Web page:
Supposedly, the Booker Prize aims to recognise the best British or Commonwealth authors. Yet here there undeniably seems to have been some bias toward the English. Despite a population of just 2.5% of the commonwealth, over half the winners of the prize have hailed from England’s shores. And, while there have been notable winners from former colonies, including the South African novelist J M Coetzee, it should not escape our attention that an overwhelming number of Booker judges are middle class English people, who are perhaps likely to prefer their own nation’s literature.

With this in mind, we will therefore endeavour to correct this imbalance in our own shortlist. While we have no funds to actually offer the authors on this list any prize money, we can offer a potent cocktail of hopes, dreams and admiration – and that’s probably just as good.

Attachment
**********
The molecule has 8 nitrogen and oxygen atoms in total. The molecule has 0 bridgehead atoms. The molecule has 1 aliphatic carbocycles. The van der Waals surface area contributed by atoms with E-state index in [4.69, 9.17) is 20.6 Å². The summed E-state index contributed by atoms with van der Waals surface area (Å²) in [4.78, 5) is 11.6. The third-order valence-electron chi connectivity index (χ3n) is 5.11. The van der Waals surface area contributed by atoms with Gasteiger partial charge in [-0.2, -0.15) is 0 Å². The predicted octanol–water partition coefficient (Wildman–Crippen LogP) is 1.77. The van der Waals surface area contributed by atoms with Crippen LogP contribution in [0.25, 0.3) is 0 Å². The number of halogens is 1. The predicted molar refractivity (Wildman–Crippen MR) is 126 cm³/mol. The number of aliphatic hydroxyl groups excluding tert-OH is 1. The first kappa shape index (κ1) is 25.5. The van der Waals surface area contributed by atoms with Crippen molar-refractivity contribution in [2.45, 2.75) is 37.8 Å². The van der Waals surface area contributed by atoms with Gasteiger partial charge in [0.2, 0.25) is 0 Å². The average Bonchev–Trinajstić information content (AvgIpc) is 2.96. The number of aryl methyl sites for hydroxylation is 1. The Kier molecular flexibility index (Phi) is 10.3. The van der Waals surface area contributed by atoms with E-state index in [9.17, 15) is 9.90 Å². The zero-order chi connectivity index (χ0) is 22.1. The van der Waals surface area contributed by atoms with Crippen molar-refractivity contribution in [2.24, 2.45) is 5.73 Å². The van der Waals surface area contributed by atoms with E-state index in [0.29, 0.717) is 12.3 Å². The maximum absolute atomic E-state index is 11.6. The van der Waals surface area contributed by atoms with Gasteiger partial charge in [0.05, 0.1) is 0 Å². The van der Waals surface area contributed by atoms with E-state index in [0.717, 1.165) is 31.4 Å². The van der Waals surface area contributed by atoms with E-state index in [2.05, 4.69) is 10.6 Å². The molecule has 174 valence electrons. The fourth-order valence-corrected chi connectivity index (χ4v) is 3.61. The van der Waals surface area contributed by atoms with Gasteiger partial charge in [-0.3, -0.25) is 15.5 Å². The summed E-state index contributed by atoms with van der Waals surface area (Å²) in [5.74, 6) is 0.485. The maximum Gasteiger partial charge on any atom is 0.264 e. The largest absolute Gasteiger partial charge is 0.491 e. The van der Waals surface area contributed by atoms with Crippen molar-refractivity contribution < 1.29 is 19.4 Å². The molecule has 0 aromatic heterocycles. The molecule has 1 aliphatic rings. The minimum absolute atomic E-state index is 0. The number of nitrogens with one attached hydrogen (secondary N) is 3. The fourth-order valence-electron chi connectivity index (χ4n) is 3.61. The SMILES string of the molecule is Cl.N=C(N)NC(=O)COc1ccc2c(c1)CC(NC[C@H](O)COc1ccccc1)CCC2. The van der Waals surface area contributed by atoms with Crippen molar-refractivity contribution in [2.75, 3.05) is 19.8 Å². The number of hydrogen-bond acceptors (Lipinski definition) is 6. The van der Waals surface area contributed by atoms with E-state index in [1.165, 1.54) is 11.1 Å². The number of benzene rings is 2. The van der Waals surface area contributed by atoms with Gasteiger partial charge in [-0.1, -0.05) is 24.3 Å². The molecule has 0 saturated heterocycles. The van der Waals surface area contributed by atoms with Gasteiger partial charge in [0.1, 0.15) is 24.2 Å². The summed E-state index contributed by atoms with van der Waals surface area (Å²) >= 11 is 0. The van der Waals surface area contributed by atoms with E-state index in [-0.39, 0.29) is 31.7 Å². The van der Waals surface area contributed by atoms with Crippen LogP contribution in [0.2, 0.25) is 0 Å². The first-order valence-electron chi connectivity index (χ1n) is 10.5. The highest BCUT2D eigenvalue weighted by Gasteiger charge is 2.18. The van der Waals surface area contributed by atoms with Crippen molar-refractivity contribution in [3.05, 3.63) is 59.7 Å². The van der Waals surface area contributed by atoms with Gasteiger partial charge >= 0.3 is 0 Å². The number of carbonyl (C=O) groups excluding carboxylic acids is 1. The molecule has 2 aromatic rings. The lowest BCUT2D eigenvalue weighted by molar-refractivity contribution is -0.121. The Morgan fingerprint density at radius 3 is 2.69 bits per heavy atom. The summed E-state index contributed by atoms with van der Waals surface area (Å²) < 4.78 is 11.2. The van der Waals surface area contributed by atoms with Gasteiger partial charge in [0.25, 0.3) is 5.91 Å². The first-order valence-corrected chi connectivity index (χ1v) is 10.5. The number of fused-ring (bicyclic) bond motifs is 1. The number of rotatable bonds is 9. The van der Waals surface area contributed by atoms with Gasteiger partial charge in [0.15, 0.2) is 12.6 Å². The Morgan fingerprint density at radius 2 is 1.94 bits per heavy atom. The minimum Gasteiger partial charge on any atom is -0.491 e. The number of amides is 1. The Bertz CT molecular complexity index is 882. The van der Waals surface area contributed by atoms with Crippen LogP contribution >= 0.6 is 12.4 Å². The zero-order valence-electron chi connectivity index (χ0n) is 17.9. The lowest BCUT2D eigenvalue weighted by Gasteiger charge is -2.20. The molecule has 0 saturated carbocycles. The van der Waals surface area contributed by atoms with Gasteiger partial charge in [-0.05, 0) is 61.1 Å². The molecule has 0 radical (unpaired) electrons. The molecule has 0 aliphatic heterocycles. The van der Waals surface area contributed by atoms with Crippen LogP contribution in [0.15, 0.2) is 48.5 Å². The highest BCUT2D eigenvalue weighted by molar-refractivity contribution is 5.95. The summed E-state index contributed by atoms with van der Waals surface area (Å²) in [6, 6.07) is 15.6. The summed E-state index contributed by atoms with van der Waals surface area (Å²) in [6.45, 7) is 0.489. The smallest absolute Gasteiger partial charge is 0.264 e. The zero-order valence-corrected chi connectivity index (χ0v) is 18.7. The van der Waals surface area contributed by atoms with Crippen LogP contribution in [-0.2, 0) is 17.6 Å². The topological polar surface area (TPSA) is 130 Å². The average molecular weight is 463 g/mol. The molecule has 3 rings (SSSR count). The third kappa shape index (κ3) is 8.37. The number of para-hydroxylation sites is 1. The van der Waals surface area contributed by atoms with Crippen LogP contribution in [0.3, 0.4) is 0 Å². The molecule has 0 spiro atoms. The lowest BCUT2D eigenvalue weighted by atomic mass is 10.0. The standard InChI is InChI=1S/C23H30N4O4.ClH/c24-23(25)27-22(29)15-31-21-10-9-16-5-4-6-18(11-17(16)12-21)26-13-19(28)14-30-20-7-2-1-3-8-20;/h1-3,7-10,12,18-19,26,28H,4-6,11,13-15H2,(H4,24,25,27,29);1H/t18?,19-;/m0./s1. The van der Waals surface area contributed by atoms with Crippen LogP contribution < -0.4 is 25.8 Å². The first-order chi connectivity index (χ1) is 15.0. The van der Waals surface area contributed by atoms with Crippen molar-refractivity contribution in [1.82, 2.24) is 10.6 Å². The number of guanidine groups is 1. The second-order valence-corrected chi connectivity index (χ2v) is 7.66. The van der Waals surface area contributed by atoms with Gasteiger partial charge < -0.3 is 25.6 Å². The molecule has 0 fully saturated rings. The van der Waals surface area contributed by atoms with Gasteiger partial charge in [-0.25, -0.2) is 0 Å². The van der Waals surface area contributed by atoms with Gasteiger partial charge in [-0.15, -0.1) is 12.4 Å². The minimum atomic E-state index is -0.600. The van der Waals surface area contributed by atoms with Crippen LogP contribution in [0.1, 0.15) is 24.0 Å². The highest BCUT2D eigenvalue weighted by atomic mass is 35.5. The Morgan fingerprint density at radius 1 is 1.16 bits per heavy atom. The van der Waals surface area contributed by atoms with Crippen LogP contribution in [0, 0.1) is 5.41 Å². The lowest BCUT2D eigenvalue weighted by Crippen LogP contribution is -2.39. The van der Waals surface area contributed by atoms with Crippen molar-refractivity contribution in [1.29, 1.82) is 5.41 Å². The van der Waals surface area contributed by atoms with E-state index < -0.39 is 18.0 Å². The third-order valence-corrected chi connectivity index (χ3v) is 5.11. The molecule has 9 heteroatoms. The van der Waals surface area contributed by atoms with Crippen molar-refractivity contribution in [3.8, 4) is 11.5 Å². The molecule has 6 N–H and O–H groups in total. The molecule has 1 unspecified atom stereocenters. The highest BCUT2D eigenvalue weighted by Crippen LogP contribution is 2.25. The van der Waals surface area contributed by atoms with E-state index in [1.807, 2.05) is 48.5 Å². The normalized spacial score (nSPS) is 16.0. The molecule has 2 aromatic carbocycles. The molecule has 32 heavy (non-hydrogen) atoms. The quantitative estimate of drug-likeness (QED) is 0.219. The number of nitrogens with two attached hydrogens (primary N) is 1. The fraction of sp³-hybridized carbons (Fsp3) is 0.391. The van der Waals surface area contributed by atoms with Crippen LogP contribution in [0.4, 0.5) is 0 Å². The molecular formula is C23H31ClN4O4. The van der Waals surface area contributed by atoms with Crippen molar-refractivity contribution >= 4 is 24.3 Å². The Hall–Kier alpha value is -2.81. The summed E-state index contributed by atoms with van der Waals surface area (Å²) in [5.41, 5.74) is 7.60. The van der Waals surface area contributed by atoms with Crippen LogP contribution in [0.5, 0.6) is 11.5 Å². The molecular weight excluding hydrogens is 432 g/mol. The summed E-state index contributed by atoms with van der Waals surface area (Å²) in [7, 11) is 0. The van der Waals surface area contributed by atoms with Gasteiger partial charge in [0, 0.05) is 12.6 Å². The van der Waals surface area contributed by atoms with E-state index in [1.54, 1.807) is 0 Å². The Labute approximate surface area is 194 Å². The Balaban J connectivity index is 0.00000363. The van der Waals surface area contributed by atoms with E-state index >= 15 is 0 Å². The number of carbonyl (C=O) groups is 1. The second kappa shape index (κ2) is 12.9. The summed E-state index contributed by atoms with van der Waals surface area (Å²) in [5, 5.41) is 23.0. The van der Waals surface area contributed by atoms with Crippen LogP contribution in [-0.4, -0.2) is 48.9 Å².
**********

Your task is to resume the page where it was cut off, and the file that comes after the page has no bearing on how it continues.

The list in full:

Reading in the Dark – Seamus Deane

Reading in the darkIn strikingly lucid language and scenes fired by a spare, aching passion, Reading in the Dark combines the intimacy of a memoir with the suspense of a detective story. Seamus Deane’s poetic inclinations shine through in his debut novel, perfectly illuminating a coming-of-age story of an unnamed narrator in Northern Ireland. Deane captures the underlying, subconscious fears present throughout the course of the ‘troubles’ – where people live as “if they might explode any minute” and can be “disappeared”. Yet this is a pervading background to an essentially familial story, which contemplates love, religion, innocence, love and truth. And while answers to the novels questions come in bits and pieces, by the turn of the last page readers lives have been illuminated, washed in an elegant, graceful and forgiving prose.

Trainspotting – Irvine Welsh